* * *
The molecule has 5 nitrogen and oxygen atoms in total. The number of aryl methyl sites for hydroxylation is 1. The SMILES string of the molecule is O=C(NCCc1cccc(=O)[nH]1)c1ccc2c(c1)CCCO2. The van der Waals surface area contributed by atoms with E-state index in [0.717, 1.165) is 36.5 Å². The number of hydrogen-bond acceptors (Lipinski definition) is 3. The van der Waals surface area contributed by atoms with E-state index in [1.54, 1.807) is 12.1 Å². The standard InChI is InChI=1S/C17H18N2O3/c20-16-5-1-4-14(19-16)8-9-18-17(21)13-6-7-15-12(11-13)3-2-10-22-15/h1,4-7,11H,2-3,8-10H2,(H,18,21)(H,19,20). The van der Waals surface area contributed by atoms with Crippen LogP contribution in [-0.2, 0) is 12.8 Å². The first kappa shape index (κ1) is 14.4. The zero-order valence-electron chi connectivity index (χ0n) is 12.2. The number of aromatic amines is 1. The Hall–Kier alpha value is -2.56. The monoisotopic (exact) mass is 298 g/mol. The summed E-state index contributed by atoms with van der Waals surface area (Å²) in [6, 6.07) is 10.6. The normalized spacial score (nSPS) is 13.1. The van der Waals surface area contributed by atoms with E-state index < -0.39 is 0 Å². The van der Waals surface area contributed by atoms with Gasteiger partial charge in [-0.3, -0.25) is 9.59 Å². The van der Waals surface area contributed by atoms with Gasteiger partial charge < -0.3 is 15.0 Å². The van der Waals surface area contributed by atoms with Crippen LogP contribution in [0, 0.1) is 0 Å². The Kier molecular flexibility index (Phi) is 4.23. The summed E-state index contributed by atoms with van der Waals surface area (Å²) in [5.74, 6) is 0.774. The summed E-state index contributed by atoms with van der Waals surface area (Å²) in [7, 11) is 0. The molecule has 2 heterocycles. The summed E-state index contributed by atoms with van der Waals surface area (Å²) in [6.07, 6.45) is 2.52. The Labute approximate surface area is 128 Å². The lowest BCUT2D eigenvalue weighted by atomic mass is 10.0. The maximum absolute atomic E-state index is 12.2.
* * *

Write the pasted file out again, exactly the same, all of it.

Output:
The molecule has 5 nitrogen and oxygen atoms in total. The number of aryl methyl sites for hydroxylation is 1. The SMILES string of the molecule is O=C(NCCc1cccc(=O)[nH]1)c1ccc2c(c1)CCCO2. The van der Waals surface area contributed by atoms with E-state index in [0.717, 1.165) is 36.5 Å². The number of hydrogen-bond acceptors (Lipinski definition) is 3. The van der Waals surface area contributed by atoms with E-state index in [1.54, 1.807) is 12.1 Å². The standard InChI is InChI=1S/C17H18N2O3/c20-16-5-1-4-14(19-16)8-9-18-17(21)13-6-7-15-12(11-13)3-2-10-22-15/h1,4-7,11H,2-3,8-10H2,(H,18,21)(H,19,20). The van der Waals surface area contributed by atoms with Crippen LogP contribution in [-0.2, 0) is 12.8 Å². The first kappa shape index (κ1) is 14.4. The zero-order valence-electron chi connectivity index (χ0n) is 12.2. The number of aromatic amines is 1. The Hall–Kier alpha value is -2.56. The monoisotopic (exact) mass is 298 g/mol. The summed E-state index contributed by atoms with van der Waals surface area (Å²) in [6, 6.07) is 10.6. The normalized spacial score (nSPS) is 13.1. The van der Waals surface area contributed by atoms with E-state index < -0.39 is 0 Å². The van der Waals surface area contributed by atoms with Gasteiger partial charge in [-0.3, -0.25) is 9.59 Å². The van der Waals surface area contributed by atoms with Gasteiger partial charge < -0.3 is 15.0 Å². The van der Waals surface area contributed by atoms with Crippen LogP contribution in [0, 0.1) is 0 Å². The Kier molecular flexibility index (Phi) is 4.23. The summed E-state index contributed by atoms with van der Waals surface area (Å²) in [5.74, 6) is 0.774. The summed E-state index contributed by atoms with van der Waals surface area (Å²) in [7, 11) is 0. The molecule has 2 heterocycles. The summed E-state index contributed by atoms with van der Waals surface area (Å²) in [6.07, 6.45) is 2.52. The Labute approximate surface area is 128 Å². The lowest BCUT2D eigenvalue weighted by atomic mass is 10.0. The maximum absolute atomic E-state index is 12.2.